Ryanair and Aer Lingus are demanding the opportunity to provide more flights as the European Commission reviews “unfair” competition from non-EU airlines.
The commission yesterday unveiled a package of proposals designed to strengthen Europe’s aviation sector and said that it was considering further measures.
The airlines said that the focus of the European plan “must be on concrete and measurable actions that support European airlines and their customers by providing more flights and lower fares”.
International Airlines Group, the owner of Aer Lingus, issued a joint statement with Ryanair, Air France-KLM, easyJet and Lufthansa that called for “a stronger and more competitive European aviation industry”.
“We need to act now. Large-scale airport monopolies, high charges, taxation and inefficiencies characterise the aviation supply chain,” they said. “Airport charges have risen by more than two thirds over the last ten years. This is in direct contrast to the lower air fares being delivered by Europe’s airlines. We want to create growth and new jobs across Europe, both within aviation and beyond.”
Yesterday the commission adopted its Aviation Strategy for Europe, which it said was a “milestone initiative to boost Europe’s economy, strengthen its industrial base and reinforce its global leadership position”.
The package — presented by Violeta Bulc, the transport commissioner, and Maros Sefcovic, vice-president in charge of the energy union — intends to improve connectivity, tackle capacity constraints and charges at airports and to regulate the use of drones.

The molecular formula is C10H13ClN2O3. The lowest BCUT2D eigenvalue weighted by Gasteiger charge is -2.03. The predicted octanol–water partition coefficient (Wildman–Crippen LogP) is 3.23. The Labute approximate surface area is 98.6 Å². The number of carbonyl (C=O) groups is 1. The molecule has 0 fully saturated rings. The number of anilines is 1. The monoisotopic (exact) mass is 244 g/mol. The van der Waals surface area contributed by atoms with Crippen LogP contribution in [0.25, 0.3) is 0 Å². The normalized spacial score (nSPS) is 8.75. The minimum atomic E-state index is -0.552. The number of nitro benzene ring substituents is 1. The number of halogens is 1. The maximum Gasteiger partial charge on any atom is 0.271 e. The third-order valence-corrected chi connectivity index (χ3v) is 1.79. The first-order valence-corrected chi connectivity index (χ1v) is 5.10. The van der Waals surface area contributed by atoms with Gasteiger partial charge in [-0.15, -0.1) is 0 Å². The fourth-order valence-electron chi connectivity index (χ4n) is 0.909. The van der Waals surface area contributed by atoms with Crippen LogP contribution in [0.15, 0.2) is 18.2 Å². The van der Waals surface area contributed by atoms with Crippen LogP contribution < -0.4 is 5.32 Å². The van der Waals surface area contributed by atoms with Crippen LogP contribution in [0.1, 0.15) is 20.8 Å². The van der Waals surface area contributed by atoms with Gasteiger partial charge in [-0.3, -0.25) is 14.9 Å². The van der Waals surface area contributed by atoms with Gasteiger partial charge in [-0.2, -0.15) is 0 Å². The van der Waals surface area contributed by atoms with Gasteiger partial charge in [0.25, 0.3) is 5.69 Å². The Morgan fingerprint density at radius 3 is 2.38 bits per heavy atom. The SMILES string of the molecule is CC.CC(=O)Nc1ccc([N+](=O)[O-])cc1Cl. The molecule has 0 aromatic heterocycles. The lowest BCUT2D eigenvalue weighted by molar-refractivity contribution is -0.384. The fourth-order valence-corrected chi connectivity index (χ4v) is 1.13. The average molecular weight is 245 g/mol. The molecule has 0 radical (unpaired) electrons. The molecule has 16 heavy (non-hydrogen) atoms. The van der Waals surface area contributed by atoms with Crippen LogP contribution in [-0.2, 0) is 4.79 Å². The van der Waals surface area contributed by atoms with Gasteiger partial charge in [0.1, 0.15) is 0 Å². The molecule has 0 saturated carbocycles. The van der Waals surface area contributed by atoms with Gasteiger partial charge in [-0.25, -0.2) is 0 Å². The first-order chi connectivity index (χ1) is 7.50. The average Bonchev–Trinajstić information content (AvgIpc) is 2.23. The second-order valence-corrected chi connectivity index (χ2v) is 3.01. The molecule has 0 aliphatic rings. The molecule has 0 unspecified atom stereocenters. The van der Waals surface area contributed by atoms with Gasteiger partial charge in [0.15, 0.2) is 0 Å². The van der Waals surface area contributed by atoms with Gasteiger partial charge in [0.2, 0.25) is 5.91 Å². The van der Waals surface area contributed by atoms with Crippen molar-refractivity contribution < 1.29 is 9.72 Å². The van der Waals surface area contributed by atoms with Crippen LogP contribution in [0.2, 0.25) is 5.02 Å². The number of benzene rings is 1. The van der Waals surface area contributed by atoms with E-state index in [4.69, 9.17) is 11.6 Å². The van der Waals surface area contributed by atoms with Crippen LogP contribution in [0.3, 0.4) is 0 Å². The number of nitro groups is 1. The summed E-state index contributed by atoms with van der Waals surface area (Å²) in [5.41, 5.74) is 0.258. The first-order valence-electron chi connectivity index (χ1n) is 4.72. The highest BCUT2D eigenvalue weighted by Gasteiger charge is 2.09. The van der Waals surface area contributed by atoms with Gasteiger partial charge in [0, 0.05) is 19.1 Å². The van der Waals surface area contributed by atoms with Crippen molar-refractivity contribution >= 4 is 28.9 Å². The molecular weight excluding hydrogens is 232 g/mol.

The commission has asked for a mandate from national governments to start talks on air transport agreements with countries including China, Turkey, the United Arab Emirates, Kuwait and Qatar. Talks with Gulf countries could prove difficult because some European carriers, such as Lufthansa and Air France-KLM, have accused the Gulf airlines of receiving unfair state subsidies.
“European aviation is facing a number of challenges and [this] strategy sets out a comprehensive and ambitious action-plan to keep the sector ahead of the curve,” Ms Bulc said. “It will keep European companies competitive, through new investment and business opportunities, allowing them to grow in a sustainable manner. European citizens will also benefit from more choice, cheaper prices and the highest levels of safety and security.”
The commission said that the biggest challenges to aviation growth in Europe were constraints on capacity, efficiency and connectivity.
“The fragmentation of the European airspace costs at least €5 billion a year and up to 50 million tonnes of CO2. Capacity constraints at EU airports could cost up to 818,000 jobs by 2035. Now is therefore the time for the EU to plan for future air travel demand and avoid congestion,” it said.
“For this reason, the strategy stresses the importance of completing the Single European Sky project, optimising the use of our busiest airports, and monitoring intra-EU and extra-EU connectivity to identify shortcomings.”